*Eva’s note: I disagree with Edward a bit on this one. In my mind, the W in Truby’s equation stands for a character’s internal weakness, not a situational weakness. For example, in the novel, Edmund’s greed and overall bad temper is his weakness; through his actions over the course of the story he must confront and overcome these personal weaknesses, thus causing him to be a changed person by the end.
Lesson #5: Clear Visible Plot Goal
The plot goal in The Lion, the Witch and the Wardrobe is crystal clear from the moment Lucy meets Tumnus, the faun on her first visit to Narnia. After putting Lucy under a mysterious spell by playing his flute, Tumnus regretfully informs Lucy of his deception by explaining to her,
“I had orders from the White Witch that if ever I saw a Son of Adam or a Daughter of Eve in the wood, I was to catch them and hand them over to her.”
And a moment before he revealed,
“It isn’t something I have done. I’m doing it now, this very moment.”
At this point the goal is set: Lucy and her siblings must defeat the White Witch, the Queen of Narnia, before she destroys them. Crystal. Clear.
Lesson #6: Clear Outer Motivation
Children’s fantasy writer and illustrator, Michael Hague, declares that the protagonist’s outer motivation must be visible, pursued to the end of the story, that it must define the outer journey, and its accomplishment must end the story. How does The Lion, the Witch and the Wardrobe measure up to that standard?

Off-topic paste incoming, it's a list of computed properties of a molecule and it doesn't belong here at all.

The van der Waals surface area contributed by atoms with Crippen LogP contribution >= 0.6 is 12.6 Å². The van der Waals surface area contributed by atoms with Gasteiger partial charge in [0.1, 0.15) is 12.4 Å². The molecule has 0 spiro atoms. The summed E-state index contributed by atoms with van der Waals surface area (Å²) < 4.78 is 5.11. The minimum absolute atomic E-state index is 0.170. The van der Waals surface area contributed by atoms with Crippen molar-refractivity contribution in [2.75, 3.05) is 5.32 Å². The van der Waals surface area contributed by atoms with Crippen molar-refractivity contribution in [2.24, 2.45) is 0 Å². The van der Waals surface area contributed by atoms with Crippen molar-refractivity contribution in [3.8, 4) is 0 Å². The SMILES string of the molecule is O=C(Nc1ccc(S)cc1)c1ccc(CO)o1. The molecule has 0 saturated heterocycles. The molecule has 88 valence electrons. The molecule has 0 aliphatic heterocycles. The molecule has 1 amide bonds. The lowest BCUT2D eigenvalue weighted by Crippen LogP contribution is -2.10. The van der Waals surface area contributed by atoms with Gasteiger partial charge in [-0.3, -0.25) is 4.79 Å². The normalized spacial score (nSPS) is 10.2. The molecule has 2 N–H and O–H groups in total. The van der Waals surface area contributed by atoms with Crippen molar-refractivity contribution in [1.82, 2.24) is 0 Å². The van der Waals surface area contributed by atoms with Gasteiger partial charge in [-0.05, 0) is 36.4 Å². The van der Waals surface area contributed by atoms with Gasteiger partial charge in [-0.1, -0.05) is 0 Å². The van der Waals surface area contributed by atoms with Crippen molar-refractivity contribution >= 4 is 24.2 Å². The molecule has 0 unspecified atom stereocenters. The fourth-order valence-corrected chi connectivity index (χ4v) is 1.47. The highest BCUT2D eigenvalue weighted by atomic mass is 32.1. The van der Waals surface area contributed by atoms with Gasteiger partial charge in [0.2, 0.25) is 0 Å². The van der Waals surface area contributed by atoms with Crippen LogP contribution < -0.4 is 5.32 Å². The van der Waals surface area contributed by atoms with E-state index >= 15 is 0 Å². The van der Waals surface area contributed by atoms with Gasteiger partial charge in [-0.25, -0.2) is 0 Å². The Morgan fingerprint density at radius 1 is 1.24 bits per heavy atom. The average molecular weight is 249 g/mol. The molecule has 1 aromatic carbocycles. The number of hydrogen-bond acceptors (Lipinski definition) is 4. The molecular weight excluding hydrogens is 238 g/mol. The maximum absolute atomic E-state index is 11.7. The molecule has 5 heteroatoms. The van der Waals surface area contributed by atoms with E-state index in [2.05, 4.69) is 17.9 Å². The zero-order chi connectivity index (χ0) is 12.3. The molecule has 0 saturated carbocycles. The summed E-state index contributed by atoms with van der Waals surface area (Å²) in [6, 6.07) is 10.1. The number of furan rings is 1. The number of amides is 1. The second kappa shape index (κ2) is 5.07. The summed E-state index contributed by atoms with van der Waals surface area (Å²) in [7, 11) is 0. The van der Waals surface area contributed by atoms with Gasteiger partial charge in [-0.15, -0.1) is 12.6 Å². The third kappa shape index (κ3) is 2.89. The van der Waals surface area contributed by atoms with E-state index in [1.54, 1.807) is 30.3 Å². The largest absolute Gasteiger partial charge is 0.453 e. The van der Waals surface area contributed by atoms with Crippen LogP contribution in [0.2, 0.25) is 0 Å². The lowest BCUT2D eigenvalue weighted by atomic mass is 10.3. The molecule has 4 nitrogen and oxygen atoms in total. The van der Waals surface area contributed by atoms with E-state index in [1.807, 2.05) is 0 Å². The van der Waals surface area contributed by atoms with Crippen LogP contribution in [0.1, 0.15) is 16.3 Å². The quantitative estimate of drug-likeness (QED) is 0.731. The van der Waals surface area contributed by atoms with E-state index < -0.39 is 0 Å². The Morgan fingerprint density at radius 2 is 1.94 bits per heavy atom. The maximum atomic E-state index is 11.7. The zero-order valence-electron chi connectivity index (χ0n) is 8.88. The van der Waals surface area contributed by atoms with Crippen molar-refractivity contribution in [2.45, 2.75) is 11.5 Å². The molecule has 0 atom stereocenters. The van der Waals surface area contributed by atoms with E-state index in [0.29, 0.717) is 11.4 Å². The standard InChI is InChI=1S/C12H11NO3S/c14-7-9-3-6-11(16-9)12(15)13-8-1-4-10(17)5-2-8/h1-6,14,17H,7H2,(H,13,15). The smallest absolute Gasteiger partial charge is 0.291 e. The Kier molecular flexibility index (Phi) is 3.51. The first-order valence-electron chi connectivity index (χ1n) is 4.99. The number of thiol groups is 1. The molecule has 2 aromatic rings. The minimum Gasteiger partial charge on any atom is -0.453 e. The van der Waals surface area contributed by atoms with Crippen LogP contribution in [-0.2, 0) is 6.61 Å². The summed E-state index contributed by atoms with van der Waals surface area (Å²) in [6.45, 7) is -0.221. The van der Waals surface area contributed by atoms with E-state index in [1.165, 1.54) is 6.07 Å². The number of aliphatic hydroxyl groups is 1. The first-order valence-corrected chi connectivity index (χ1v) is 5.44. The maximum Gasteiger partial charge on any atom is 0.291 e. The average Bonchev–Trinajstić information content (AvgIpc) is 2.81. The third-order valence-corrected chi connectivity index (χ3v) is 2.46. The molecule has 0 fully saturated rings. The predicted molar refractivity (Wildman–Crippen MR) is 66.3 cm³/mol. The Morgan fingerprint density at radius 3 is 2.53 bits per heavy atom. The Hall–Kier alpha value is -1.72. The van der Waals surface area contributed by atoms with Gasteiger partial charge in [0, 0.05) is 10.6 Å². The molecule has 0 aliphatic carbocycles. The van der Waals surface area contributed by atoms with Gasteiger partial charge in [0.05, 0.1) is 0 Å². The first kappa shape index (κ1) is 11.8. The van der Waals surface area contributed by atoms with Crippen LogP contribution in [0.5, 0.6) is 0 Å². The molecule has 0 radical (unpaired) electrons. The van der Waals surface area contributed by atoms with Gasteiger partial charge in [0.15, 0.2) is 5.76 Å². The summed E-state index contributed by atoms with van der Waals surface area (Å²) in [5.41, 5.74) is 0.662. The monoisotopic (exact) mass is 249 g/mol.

Susan, Peter, Lucy, and Edmund have one clear outer motivation: to defeat the White Witch and end the hundred-year winter in Narnia. That motivation is visible, pursued to the end of the story, defining of their outer journey, and its accomplishment ends the story (except for the denouement).
“The battle was all over a few minutes after their arrival. Most of the enemy had been killed in the first charge of Aslan and his companions; and when those who were still living saw the Witch was dead they either gave themselves up or took to flight.”
After that, the story wrap-up proceeds.
Lesson #7: Clear Major Dramatic Query
C.S. Lakin, writing coach and author of Writing the Heart of Your Story, describes the major dramatic query as a “Yes” or “No” question that you ask at the start of the book. In The Lion, the Witch and the Wardrobe that question is: Will the Pevensie children be successful in their attempt to defeat the White Witch and free the Narnians from the spell of the hundred-year winter? Yes or No.